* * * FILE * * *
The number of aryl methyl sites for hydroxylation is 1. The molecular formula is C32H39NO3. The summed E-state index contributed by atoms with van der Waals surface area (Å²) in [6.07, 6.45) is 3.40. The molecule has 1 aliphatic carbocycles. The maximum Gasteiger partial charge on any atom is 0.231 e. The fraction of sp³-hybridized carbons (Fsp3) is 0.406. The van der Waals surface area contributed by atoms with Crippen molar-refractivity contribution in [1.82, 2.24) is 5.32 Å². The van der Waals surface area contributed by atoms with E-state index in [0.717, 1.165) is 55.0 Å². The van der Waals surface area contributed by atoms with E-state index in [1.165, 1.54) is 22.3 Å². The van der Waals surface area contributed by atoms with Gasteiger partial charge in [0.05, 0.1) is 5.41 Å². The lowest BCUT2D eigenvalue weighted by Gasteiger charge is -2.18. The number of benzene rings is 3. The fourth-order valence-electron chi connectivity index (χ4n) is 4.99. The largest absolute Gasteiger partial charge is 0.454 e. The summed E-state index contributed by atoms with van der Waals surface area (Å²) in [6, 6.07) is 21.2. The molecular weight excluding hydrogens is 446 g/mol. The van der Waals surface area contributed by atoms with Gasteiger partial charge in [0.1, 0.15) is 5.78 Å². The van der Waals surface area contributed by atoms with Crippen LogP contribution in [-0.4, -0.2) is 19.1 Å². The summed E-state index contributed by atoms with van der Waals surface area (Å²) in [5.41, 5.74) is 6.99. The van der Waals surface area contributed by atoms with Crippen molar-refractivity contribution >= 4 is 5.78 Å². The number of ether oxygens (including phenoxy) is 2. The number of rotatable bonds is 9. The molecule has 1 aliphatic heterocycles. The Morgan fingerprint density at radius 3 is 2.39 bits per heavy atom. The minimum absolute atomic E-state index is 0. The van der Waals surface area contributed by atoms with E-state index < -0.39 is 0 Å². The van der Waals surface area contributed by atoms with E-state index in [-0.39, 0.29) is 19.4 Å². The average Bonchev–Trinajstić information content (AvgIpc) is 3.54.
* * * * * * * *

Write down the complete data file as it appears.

The number of aryl methyl sites for hydroxylation is 1. The molecular formula is C32H39NO3. The summed E-state index contributed by atoms with van der Waals surface area (Å²) in [6.07, 6.45) is 3.40. The molecule has 1 aliphatic carbocycles. The maximum Gasteiger partial charge on any atom is 0.231 e. The fraction of sp³-hybridized carbons (Fsp3) is 0.406. The van der Waals surface area contributed by atoms with Crippen molar-refractivity contribution in [1.82, 2.24) is 5.32 Å². The van der Waals surface area contributed by atoms with E-state index in [0.717, 1.165) is 55.0 Å². The van der Waals surface area contributed by atoms with E-state index in [1.165, 1.54) is 22.3 Å². The van der Waals surface area contributed by atoms with Gasteiger partial charge in [0.05, 0.1) is 5.41 Å². The lowest BCUT2D eigenvalue weighted by Gasteiger charge is -2.18. The number of benzene rings is 3. The fourth-order valence-electron chi connectivity index (χ4n) is 4.99. The largest absolute Gasteiger partial charge is 0.454 e. The summed E-state index contributed by atoms with van der Waals surface area (Å²) in [6, 6.07) is 21.2. The molecular weight excluding hydrogens is 446 g/mol. The van der Waals surface area contributed by atoms with Gasteiger partial charge in [0.1, 0.15) is 5.78 Å². The van der Waals surface area contributed by atoms with Crippen LogP contribution in [-0.4, -0.2) is 19.1 Å². The summed E-state index contributed by atoms with van der Waals surface area (Å²) in [5.41, 5.74) is 6.99. The van der Waals surface area contributed by atoms with Crippen molar-refractivity contribution >= 4 is 5.78 Å². The number of ether oxygens (including phenoxy) is 2. The number of rotatable bonds is 9. The molecule has 1 aliphatic heterocycles. The Morgan fingerprint density at radius 3 is 2.39 bits per heavy atom. The minimum absolute atomic E-state index is 0. The van der Waals surface area contributed by atoms with E-state index < -0.39 is 0 Å². The van der Waals surface area contributed by atoms with E-state index in [-0.39, 0.29) is 19.4 Å². The average Bonchev–Trinajstić information content (AvgIpc) is 3.54.